written by
Taric Andrade

Moving Repository from Bitbucket to GitHub

Technology 1 min read

I’m working as a Volunteer in a new product/project, ProInstinct, and we needed to move our repositories from Bitbucket (private) to Github (private). Why did we need to move?

Very simple, our team of volunteer developers has grown, and Bitbucket only allows five free members on the team. With the recent move by Github to allow free private repositories and unlimited members, the decision to change was straightforward.

I was a bit uncertain about the sequence of git commands that I should perform without having any problem. After brief research and a few tests with a dummy repository (always test with dummy code first), I realize that it is relatively safe and comfortable.

The first step to ensure that you do not lose all or part of your hard work is to merge all branches. You should have only one branch, master, to do this migration. Clone the repository to your hard drive.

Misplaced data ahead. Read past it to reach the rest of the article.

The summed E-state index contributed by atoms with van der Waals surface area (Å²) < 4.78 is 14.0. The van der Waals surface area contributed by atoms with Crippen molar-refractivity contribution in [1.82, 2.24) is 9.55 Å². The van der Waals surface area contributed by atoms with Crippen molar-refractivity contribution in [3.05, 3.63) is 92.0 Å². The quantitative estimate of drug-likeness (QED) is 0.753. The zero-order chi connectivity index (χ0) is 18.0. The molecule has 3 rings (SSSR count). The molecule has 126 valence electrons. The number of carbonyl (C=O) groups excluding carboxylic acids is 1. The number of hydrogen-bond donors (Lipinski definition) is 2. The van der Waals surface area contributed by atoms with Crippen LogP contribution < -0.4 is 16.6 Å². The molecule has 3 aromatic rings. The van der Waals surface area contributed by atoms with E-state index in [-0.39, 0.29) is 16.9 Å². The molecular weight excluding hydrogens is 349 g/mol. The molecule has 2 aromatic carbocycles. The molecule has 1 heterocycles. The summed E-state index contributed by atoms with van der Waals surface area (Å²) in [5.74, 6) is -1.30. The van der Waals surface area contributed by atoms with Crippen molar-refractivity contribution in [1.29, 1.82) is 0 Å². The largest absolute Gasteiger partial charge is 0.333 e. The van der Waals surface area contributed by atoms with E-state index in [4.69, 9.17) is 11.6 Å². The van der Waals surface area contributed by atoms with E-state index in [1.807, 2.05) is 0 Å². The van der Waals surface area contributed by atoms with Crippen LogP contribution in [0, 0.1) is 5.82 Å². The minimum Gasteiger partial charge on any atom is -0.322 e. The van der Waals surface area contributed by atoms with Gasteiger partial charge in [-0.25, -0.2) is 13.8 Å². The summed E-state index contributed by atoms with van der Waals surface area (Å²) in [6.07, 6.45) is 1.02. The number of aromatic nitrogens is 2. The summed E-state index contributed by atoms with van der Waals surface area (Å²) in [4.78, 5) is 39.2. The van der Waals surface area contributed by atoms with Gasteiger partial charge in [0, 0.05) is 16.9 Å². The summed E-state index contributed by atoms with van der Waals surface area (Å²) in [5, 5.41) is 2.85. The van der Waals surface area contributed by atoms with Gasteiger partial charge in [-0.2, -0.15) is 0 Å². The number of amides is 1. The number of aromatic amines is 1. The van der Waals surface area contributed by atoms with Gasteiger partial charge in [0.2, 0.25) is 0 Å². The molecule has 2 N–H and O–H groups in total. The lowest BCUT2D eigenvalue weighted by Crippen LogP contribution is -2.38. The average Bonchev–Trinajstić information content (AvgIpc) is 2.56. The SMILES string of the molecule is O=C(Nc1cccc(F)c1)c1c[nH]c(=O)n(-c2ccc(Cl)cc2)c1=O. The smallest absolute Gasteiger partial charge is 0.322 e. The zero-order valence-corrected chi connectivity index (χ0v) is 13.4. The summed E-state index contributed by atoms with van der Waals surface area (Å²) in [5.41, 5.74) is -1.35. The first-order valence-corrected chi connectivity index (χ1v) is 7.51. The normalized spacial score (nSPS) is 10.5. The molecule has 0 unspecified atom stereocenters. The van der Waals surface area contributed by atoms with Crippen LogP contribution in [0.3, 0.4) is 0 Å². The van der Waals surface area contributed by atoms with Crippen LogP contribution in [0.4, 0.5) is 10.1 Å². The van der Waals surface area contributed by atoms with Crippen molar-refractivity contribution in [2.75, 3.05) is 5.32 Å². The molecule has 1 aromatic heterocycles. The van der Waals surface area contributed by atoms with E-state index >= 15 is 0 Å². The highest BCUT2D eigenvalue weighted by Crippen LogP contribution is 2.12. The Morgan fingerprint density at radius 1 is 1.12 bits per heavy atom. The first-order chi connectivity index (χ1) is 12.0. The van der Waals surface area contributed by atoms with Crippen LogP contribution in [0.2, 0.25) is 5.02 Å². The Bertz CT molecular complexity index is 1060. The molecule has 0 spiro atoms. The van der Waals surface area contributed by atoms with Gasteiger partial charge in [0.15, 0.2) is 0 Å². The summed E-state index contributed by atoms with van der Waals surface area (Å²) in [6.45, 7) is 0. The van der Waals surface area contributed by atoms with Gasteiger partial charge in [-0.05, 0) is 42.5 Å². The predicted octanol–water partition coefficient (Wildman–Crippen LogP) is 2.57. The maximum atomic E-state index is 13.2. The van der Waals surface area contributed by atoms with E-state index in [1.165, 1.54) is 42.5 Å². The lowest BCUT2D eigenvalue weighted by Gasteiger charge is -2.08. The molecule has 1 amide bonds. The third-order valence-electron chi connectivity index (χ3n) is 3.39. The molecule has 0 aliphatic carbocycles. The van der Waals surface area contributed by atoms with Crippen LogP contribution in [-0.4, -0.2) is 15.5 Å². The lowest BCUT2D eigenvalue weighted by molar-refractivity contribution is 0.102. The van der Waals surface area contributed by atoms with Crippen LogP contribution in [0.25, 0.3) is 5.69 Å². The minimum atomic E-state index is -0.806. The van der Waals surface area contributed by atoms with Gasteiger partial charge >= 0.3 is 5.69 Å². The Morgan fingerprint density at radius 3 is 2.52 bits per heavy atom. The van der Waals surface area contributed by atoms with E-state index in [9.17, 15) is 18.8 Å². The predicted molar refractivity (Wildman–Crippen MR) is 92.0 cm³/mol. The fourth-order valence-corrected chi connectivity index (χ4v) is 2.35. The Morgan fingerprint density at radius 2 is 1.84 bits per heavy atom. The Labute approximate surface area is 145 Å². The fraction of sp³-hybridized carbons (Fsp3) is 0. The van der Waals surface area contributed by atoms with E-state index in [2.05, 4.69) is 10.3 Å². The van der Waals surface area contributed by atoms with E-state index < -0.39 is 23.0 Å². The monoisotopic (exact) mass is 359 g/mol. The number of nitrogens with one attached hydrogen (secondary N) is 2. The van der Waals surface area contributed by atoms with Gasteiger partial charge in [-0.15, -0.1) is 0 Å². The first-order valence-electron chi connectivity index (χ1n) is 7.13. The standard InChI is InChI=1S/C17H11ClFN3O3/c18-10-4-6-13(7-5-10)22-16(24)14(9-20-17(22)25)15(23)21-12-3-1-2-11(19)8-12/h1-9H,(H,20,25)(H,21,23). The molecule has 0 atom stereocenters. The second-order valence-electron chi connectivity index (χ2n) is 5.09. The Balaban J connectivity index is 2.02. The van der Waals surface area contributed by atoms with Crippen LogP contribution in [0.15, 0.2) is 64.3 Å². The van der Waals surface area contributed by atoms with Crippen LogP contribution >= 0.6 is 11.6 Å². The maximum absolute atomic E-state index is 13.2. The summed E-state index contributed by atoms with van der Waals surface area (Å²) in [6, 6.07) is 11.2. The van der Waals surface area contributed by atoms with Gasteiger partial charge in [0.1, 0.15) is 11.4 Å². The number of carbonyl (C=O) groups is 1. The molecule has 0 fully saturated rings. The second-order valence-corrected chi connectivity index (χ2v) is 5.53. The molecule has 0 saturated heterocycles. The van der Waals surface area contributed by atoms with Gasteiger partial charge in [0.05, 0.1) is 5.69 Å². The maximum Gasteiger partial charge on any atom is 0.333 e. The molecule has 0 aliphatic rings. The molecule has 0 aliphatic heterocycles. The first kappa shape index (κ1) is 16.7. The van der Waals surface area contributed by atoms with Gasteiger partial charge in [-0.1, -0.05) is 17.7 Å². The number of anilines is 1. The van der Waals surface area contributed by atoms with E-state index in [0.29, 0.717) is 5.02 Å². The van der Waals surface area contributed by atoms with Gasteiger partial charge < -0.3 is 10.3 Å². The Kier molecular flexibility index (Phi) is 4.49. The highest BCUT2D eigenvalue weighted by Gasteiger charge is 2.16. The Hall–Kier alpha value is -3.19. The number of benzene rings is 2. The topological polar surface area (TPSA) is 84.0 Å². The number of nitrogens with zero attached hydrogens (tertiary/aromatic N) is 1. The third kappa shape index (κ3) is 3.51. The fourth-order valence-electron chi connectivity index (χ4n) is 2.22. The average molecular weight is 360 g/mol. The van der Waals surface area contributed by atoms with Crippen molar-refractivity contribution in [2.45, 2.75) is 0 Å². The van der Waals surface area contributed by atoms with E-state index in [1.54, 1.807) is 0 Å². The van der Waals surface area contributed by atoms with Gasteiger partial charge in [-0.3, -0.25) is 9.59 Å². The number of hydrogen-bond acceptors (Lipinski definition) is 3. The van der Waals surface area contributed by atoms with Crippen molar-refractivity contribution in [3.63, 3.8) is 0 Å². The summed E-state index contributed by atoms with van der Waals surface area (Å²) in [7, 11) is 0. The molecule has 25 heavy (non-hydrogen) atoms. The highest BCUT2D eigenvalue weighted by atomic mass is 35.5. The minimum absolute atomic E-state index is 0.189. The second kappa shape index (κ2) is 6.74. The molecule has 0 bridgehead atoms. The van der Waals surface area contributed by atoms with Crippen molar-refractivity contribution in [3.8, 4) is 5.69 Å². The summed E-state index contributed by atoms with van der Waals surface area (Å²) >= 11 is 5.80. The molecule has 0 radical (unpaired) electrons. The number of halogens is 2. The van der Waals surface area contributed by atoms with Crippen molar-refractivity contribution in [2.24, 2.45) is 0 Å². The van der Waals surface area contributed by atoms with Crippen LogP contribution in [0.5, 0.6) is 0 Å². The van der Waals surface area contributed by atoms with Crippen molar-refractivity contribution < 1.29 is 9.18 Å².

You probably already have your GitHub account, now create your new repository on Github, and save the URL, and follow these steps:

cd $repository
git remote rename origin bitbucket
git remote add origin https://github.com/{new repository}.git
git push origin master

This process can take a while; it will depend on the amount of file and size and your internet connection. Once the process is finished, check that your code is all in our repository. Once you are satisfied with sending to GitHub, you can delete the old remote by issuing:

git remote rm bitbucket

I spent more time researching and studying how to transfer than doing. Do not forget the most sensitive part of this process are the branches; if you have several branches, the transfer will become more laborious.

But for a single branch, it is straightforward in the end.

dadpreneur github bitbucket developer